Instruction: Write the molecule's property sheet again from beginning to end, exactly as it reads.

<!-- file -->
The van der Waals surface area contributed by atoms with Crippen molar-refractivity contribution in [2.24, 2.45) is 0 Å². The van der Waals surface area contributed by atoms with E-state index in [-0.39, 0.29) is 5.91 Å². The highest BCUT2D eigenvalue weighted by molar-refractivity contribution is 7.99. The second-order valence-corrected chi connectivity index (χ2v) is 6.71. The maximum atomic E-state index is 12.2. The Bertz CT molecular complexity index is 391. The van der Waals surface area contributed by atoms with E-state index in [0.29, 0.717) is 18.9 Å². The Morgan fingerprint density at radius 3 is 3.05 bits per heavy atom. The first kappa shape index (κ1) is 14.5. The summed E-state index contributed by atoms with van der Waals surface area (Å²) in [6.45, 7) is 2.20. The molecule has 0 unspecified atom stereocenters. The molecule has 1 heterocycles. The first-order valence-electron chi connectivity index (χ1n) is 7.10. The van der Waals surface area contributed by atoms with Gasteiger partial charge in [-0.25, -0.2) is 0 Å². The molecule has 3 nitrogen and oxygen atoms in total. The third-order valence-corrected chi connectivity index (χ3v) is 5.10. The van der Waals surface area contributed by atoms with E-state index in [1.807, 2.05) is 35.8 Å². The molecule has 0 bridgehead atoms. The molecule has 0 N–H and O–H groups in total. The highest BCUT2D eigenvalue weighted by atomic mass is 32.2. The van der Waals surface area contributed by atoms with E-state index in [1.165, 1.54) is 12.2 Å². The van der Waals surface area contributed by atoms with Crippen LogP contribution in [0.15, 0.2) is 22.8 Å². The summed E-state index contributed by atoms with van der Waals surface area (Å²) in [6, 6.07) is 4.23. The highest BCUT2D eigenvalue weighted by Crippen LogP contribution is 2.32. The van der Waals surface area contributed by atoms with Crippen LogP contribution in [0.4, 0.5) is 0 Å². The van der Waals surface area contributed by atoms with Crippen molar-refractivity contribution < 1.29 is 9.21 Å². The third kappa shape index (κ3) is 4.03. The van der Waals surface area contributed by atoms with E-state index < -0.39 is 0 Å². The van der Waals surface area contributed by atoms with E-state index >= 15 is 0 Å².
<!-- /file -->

The van der Waals surface area contributed by atoms with Crippen molar-refractivity contribution in [2.24, 2.45) is 0 Å². The van der Waals surface area contributed by atoms with E-state index in [-0.39, 0.29) is 5.91 Å². The highest BCUT2D eigenvalue weighted by molar-refractivity contribution is 7.99. The second-order valence-corrected chi connectivity index (χ2v) is 6.71. The maximum atomic E-state index is 12.2. The Bertz CT molecular complexity index is 391. The van der Waals surface area contributed by atoms with E-state index in [0.29, 0.717) is 18.9 Å². The Morgan fingerprint density at radius 3 is 3.05 bits per heavy atom. The first kappa shape index (κ1) is 14.5. The summed E-state index contributed by atoms with van der Waals surface area (Å²) in [6.45, 7) is 2.20. The molecule has 0 unspecified atom stereocenters. The molecule has 1 heterocycles. The first-order valence-electron chi connectivity index (χ1n) is 7.10. The van der Waals surface area contributed by atoms with Gasteiger partial charge in [-0.25, -0.2) is 0 Å². The molecule has 3 nitrogen and oxygen atoms in total. The third-order valence-corrected chi connectivity index (χ3v) is 5.10. The van der Waals surface area contributed by atoms with E-state index in [1.807, 2.05) is 35.8 Å². The molecule has 0 bridgehead atoms. The molecule has 0 N–H and O–H groups in total. The highest BCUT2D eigenvalue weighted by atomic mass is 32.2. The van der Waals surface area contributed by atoms with E-state index in [1.165, 1.54) is 12.2 Å². The van der Waals surface area contributed by atoms with Crippen LogP contribution in [0.15, 0.2) is 22.8 Å². The summed E-state index contributed by atoms with van der Waals surface area (Å²) in [6, 6.07) is 4.23. The highest BCUT2D eigenvalue weighted by Crippen LogP contribution is 2.32. The van der Waals surface area contributed by atoms with Crippen LogP contribution in [0.4, 0.5) is 0 Å². The van der Waals surface area contributed by atoms with Crippen molar-refractivity contribution < 1.29 is 9.21 Å². The third kappa shape index (κ3) is 4.03. The van der Waals surface area contributed by atoms with E-state index < -0.39 is 0 Å². The van der Waals surface area contributed by atoms with E-state index >= 15 is 0 Å².